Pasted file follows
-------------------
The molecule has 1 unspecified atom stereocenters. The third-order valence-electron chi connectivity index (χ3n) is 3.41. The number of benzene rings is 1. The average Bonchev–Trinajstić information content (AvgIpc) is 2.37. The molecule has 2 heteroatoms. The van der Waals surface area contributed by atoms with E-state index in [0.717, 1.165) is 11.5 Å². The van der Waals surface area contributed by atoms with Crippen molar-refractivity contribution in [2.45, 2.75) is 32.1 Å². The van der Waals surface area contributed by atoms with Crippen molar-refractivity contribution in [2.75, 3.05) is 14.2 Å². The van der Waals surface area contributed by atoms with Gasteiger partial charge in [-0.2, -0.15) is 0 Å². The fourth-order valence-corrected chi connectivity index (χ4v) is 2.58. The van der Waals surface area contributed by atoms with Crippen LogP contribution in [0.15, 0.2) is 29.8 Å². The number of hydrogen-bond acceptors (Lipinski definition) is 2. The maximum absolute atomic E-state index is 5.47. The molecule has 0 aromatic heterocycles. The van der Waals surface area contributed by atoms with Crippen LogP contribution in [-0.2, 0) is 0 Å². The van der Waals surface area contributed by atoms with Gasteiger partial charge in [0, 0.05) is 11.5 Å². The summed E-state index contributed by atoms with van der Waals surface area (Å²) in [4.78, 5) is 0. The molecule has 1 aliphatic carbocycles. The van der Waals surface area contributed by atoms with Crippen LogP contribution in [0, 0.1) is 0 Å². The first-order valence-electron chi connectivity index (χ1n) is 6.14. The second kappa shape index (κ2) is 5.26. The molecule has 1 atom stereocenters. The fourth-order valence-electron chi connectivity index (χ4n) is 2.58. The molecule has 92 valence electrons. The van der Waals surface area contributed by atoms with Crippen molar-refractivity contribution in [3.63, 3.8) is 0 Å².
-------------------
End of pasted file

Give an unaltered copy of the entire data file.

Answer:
The molecule has 1 unspecified atom stereocenters. The third-order valence-electron chi connectivity index (χ3n) is 3.41. The number of benzene rings is 1. The average Bonchev–Trinajstić information content (AvgIpc) is 2.37. The molecule has 2 heteroatoms. The van der Waals surface area contributed by atoms with E-state index in [0.717, 1.165) is 11.5 Å². The van der Waals surface area contributed by atoms with Crippen molar-refractivity contribution in [2.45, 2.75) is 32.1 Å². The van der Waals surface area contributed by atoms with Crippen molar-refractivity contribution in [2.75, 3.05) is 14.2 Å². The van der Waals surface area contributed by atoms with Gasteiger partial charge in [-0.2, -0.15) is 0 Å². The fourth-order valence-corrected chi connectivity index (χ4v) is 2.58. The van der Waals surface area contributed by atoms with Crippen LogP contribution in [0.15, 0.2) is 29.8 Å². The number of hydrogen-bond acceptors (Lipinski definition) is 2. The maximum absolute atomic E-state index is 5.47. The molecule has 0 aromatic heterocycles. The van der Waals surface area contributed by atoms with Crippen LogP contribution in [-0.2, 0) is 0 Å². The van der Waals surface area contributed by atoms with Gasteiger partial charge in [0, 0.05) is 11.5 Å². The summed E-state index contributed by atoms with van der Waals surface area (Å²) in [4.78, 5) is 0. The molecule has 1 aliphatic carbocycles. The van der Waals surface area contributed by atoms with Crippen LogP contribution in [0, 0.1) is 0 Å². The first-order valence-electron chi connectivity index (χ1n) is 6.14. The second kappa shape index (κ2) is 5.26. The molecule has 1 atom stereocenters. The fourth-order valence-electron chi connectivity index (χ4n) is 2.58. The molecule has 92 valence electrons. The van der Waals surface area contributed by atoms with Crippen molar-refractivity contribution in [3.63, 3.8) is 0 Å².